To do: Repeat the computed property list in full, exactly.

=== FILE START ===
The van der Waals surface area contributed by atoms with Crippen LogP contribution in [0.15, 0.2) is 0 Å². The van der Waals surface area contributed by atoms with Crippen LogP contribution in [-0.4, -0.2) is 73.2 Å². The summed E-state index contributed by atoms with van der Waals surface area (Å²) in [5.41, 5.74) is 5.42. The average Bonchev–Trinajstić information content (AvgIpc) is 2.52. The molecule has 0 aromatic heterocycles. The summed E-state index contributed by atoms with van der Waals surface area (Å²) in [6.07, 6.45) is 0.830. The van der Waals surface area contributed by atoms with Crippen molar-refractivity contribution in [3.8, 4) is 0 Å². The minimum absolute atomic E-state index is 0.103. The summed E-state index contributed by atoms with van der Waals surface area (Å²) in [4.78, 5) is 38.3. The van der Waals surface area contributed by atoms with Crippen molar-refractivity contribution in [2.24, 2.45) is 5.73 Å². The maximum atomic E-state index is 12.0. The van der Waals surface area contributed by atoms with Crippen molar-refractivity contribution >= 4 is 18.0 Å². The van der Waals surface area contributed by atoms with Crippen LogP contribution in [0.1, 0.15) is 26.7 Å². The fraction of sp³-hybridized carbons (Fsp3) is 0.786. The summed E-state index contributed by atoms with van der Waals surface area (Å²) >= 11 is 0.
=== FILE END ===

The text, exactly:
The van der Waals surface area contributed by atoms with Crippen LogP contribution in [0.15, 0.2) is 0 Å². The van der Waals surface area contributed by atoms with Crippen LogP contribution in [-0.4, -0.2) is 73.2 Å². The summed E-state index contributed by atoms with van der Waals surface area (Å²) in [5.41, 5.74) is 5.42. The average Bonchev–Trinajstić information content (AvgIpc) is 2.52. The molecule has 0 aromatic heterocycles. The summed E-state index contributed by atoms with van der Waals surface area (Å²) in [6.07, 6.45) is 0.830. The van der Waals surface area contributed by atoms with Crippen molar-refractivity contribution in [3.8, 4) is 0 Å². The minimum absolute atomic E-state index is 0.103. The summed E-state index contributed by atoms with van der Waals surface area (Å²) in [4.78, 5) is 38.3. The van der Waals surface area contributed by atoms with Crippen molar-refractivity contribution in [2.24, 2.45) is 5.73 Å². The maximum atomic E-state index is 12.0. The van der Waals surface area contributed by atoms with Crippen molar-refractivity contribution >= 4 is 18.0 Å². The van der Waals surface area contributed by atoms with Crippen LogP contribution in [0.1, 0.15) is 26.7 Å². The fraction of sp³-hybridized carbons (Fsp3) is 0.786. The summed E-state index contributed by atoms with van der Waals surface area (Å²) >= 11 is 0.